Does this help? I hope so. Believe me, it's frustrated me more than it ever will you and you are not the last (sadly) to struggle with its pronunciation. I do think that friends, at the very least, should pronounce each other's names right :)

The day was rainy--my wellies were back on! I'm in my sperrys now. I had my first meeting with my thesis director today and it went relatively well. I'm expecting a package from my mom any day now (things I forgot at home, etc.) and wait for it impatiently. I'm in the middle of writing a letter to my friend Andy, who is stationed over in Afghanistan. He married one of my good friends at school this past summer, but was deployed in August. His wife, my friend Marisa, is still here at school. We've been running a lot together because the Army Wives association has decided they're going to run 175 miles between now and Christmas (when the guys come home for a break) to support them. Let's just say I've been icing my shins more than usually lately.

Talked to the Collegian (official school newspaper) people today about the Book Review section I am starting. I got one e-mail back! One freshman boy is interested! Yeah! By the end of this semester, I am hoping to double that.

Okay, back to the Cato letters and then bed. I really need to be sleeping more. Get excited for 09-09-09!

Monday, September 7, 2009

Happy Labor Day!

I do not measure my days in coffee spoons, but rather how many times I am bouncing my leg up and down because of the coffee I drank this morning (standard 16 oz. styrofoam, non-recyclable cup found in the Kappa kitchen), which was 1/4 to 1/3 coffee and then filled with skim milk, which not only helps dilute the taste, but also cools it down considerably. I'm bouncing because the coffee gives me more "energy" or whatever; I'm sure I'll run it out of my system tonight.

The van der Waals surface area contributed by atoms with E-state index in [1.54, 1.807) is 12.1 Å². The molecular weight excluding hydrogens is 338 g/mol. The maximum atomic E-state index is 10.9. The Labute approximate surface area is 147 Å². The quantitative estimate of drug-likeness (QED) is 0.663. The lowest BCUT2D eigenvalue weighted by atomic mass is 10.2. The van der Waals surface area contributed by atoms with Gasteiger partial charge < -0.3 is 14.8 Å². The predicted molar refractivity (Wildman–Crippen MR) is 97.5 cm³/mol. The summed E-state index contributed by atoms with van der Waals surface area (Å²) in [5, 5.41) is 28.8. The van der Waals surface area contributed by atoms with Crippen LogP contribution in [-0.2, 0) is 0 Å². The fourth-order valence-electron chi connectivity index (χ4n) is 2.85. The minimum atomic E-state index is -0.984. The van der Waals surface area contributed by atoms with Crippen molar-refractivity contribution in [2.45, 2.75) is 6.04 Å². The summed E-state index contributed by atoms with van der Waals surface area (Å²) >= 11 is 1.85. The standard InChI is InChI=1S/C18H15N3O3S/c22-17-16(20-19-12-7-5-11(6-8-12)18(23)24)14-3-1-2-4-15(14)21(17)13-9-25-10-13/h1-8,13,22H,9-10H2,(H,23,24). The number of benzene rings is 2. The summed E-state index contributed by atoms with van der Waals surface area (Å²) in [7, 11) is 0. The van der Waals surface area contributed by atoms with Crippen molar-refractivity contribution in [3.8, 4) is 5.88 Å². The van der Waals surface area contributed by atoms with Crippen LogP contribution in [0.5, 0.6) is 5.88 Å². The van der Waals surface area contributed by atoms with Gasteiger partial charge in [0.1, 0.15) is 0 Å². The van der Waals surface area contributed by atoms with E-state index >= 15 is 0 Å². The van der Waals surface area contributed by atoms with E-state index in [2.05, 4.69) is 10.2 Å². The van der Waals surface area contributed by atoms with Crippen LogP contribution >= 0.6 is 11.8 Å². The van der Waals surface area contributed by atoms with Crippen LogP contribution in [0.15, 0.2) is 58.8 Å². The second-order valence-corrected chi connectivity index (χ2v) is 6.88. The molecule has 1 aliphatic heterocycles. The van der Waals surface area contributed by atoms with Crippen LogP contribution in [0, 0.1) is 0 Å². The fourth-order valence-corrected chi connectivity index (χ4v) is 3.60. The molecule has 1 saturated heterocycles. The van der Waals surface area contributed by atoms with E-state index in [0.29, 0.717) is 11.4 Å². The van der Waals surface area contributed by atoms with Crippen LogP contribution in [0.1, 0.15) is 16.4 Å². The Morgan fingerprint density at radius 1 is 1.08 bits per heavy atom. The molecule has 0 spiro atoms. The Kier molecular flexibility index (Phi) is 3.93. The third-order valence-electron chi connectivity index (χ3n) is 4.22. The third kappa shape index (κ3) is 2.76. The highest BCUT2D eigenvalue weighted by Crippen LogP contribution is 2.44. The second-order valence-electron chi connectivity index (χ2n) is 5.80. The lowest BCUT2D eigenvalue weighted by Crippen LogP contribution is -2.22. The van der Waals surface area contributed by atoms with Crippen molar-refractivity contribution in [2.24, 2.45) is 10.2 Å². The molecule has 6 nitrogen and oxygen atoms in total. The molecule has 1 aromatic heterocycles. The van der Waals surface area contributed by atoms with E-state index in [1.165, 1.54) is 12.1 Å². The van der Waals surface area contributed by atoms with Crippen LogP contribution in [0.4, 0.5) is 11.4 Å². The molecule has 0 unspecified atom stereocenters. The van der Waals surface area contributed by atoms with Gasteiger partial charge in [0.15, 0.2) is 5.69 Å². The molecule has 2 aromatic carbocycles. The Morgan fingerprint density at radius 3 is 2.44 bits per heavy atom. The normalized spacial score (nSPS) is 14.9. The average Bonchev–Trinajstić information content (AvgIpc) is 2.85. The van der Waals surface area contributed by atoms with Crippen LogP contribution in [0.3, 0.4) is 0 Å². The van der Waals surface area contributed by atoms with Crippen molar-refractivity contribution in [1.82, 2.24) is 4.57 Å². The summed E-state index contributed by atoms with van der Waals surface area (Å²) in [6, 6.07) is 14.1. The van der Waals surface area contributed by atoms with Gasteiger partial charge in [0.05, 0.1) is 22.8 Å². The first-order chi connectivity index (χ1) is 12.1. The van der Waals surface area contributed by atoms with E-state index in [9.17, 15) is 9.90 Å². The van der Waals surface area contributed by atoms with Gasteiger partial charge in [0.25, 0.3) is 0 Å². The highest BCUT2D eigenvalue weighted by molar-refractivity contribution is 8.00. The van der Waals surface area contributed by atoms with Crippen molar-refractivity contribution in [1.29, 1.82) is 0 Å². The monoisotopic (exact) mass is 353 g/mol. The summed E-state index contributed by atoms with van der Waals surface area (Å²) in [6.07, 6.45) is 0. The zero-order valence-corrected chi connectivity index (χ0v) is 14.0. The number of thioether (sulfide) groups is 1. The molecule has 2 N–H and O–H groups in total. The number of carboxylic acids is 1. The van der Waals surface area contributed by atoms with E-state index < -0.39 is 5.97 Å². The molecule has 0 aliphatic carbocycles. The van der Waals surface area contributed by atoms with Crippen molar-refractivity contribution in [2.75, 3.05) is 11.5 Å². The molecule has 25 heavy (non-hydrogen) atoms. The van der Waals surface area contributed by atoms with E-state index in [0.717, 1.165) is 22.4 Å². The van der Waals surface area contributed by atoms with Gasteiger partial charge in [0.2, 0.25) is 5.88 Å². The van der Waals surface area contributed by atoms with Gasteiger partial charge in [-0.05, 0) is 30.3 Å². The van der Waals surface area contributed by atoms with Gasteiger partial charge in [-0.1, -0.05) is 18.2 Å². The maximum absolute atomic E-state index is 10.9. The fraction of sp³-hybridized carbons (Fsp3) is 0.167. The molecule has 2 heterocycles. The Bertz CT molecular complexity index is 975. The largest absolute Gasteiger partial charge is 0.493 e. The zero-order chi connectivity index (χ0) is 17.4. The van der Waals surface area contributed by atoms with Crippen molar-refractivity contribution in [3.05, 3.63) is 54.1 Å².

I am happy to report that because I drank the aforementioned coffee, I was completely alert during my Art History class, which is the litmus test for me as Dr. Bushey dims the lights to show us the slides. I find this a very dangerous practice with college students as 9 o'clock in the morning, but it is a risk she must take. We are currently in the Middle East area (which she is calling the 'Ancient Near East,' comprised of Mesopotamia and Egypt, respectively.

My Frost class was good today; we were discussing his literary influences and ancestry (Classical and American), his interactions with Pound in England (who wanted him to try more free verse, which Frost considered akin to playing tennis with the net down) and how he was a more traditional prosodist during the modernist poetry revival. I was also pleased that Dr. Sundahl brought up E.A. Robinson as a comparison to Frost, as well as his poem "Richard Corey," which I was happy to share aloud with the class since I was the only one who had previous experience with it (or, at least, admitted publicly to have read the poem, which really is a intriguingly dark look at people and interesting analysis in their perception of others).

Last night, while reading Frost, I stumbled upon one of my favorite lines of Frost, which I had found in an old Latin book of mine: "He studied Latin, like the violin,/ Because he liked it" - which I now know is from Frost's poem
"The Death of the Hired Man," which is phenomenal. The dialogue between the husband and wife concerning their hired man and the dignity of life really should touch a nerve, especially concerning today's society that lacks an obligation to others and sees people as disposable.

I am eating lunch up the hill today, which will be my first time at Saga all year. I do not miss it, but I am excited to have lunch with the old gang (Marisa, Melissa, Zach and Mikey, respectively). I shall study in the library till 3, when I have Founding and then back to the house for the majority of the evening! We have our first chapter meeting of the semester tonight; quite excited. Mondays are going to be very Kappa-filled since I work crew for dinner, help set-up for the meeting and then have the meeting. I'm sure I'll squeeze more reading in there if necessary.